Make vacations more fun by devising a detailed packing list for each member of the family.
Why is packing such a daunting task for people with attention deficit disorder (ADD ADHD)? Is it because we don’t know where to begin? That we have to make decisions? I don’t know. I do know that putting it off does not make it easier – especially when you find your favorite jeans in the hamper and have to do a last-minute wash. Tired is not the way to start a trip.
The secret to stress-free packing is to make a detailed list for each person going on the trip. Packing lists vary, of course, according to the season and the type, length, and location of your vacation. But this sample Master Packing List is a good place to start. Customize this list for yourself and for everyone else, and save all the lists on your computer. Then, simply update and print out a fresh list each time you travel.
How much should you bring?
Most people can fit everything they need for a one-week vacation into one suitcase. If you’ve filled one and are starting on a second, I urge you to consider leaving some stuff behind. You don’t want to have to shoehorn your family into the car – or, if you’re flying, to pay an excess-baggage fee. If you forget something important, odds are, you can buy it at your destination.
I’ve found it helpful to store certain items right in my suitcase, so that I don’t have to repack them for each trip. I’m talking about things like an umbrella, sewing kit, lint brush, first-aid kit, alarm clock, and – if you travel frequently – a fully stocked cosmetics/toiletry bag.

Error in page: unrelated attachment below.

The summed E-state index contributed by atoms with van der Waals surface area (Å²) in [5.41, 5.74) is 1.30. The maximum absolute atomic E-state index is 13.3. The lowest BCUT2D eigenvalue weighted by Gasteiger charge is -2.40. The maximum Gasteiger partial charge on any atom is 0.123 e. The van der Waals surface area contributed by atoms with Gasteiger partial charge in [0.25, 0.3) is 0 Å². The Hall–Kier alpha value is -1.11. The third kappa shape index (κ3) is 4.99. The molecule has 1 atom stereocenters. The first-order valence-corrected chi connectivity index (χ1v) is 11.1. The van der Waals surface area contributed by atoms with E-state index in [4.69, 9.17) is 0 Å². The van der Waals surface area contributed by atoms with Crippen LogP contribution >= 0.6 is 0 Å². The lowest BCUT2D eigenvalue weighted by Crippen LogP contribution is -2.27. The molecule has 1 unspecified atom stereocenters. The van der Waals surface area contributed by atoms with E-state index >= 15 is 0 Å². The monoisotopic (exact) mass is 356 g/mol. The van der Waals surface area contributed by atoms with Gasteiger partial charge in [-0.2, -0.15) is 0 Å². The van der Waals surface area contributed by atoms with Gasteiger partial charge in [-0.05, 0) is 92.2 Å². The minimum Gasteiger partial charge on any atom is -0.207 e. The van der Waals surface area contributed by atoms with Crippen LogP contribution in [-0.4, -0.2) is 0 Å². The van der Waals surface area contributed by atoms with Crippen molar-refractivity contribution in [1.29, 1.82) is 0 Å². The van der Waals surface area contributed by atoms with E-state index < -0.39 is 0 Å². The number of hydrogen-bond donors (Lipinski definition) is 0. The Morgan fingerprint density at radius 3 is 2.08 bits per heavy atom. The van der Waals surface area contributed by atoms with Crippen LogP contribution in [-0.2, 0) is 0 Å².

To cut down on the number of outfits you’ll need to pack, opt for clothes that can be mixed, matched, and layered. In summer, white pants go with just about everything (black pants are more versatile in winter). Instead of a spare sweater or long-sleeved shirt, bring along a stain-remover pen – they take up much less space.
Snacks and reading material can be purchased at the airport or along the way – or bring them with you to save money. If you’ll be preparing meals at your destination, make a grocery shopping list when you arrive, so you won’t have to make several trips.
Saving money, staying healthy
If you’ll be using a credit or debit card to get cash on your trip, be sure to memorize the PIN number. If you don’t trust your memory, leave the number in a saved voice mail on your cell phone. Don’t identify the digits as a PIN. For example, if the PIN is 1795, say, “I found the shoes that Sally was looking for, and they’re only $17.95.”
Many banks charge exorbitant fees for cash advances from credit cards. To avoid an unpleasant surprise on your next banking statement, call the bank ahead of time to ask about its cash advance policy. (It may be cheaper to use a debit card – or to carry traveler’s checks.)
Headed abroad? The U.S. State Department Web site is a source of invaluable information about visas as well as vital safety – and health-related precautions (for example, whether you’ll need to get any vaccinations or take antimalaria pills in advance of your trip).
Where you pack everything is as important as what you pack. All travel and reservation information should be kept in your purse or carry-on, along with your driver’s license, credit cards, money, passport, any medications you take, and a change of clothing. Keep copies of your passport, credit card, driver’s license, and prescriptions for these medications in a separate piece of luggage – in case your purse or carry-on gets lost or stolen.